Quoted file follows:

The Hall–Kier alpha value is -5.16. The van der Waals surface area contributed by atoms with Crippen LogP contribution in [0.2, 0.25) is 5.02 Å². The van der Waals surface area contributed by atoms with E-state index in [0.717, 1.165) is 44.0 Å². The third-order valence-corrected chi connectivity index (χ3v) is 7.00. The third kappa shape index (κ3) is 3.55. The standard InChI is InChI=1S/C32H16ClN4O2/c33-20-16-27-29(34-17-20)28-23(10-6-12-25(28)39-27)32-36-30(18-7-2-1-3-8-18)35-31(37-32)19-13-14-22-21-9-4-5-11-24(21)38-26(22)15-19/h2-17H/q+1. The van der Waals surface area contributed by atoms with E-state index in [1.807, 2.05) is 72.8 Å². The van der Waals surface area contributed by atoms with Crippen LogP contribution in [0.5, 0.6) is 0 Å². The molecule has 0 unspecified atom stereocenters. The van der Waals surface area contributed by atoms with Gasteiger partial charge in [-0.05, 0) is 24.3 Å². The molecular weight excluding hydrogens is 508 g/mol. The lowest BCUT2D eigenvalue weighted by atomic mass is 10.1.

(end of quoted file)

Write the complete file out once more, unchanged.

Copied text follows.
The Hall–Kier alpha value is -5.16. The van der Waals surface area contributed by atoms with Crippen LogP contribution in [0.2, 0.25) is 5.02 Å². The van der Waals surface area contributed by atoms with E-state index in [0.717, 1.165) is 44.0 Å². The third-order valence-corrected chi connectivity index (χ3v) is 7.00. The third kappa shape index (κ3) is 3.55. The standard InChI is InChI=1S/C32H16ClN4O2/c33-20-16-27-29(34-17-20)28-23(10-6-12-25(28)39-27)32-36-30(18-7-2-1-3-8-18)35-31(37-32)19-13-14-22-21-9-4-5-11-24(21)38-26(22)15-19/h2-17H/q+1. The van der Waals surface area contributed by atoms with E-state index in [1.807, 2.05) is 72.8 Å². The van der Waals surface area contributed by atoms with Crippen LogP contribution in [0.5, 0.6) is 0 Å². The molecule has 0 unspecified atom stereocenters. The van der Waals surface area contributed by atoms with Gasteiger partial charge in [-0.05, 0) is 24.3 Å². The molecular weight excluding hydrogens is 508 g/mol. The lowest BCUT2D eigenvalue weighted by atomic mass is 10.1.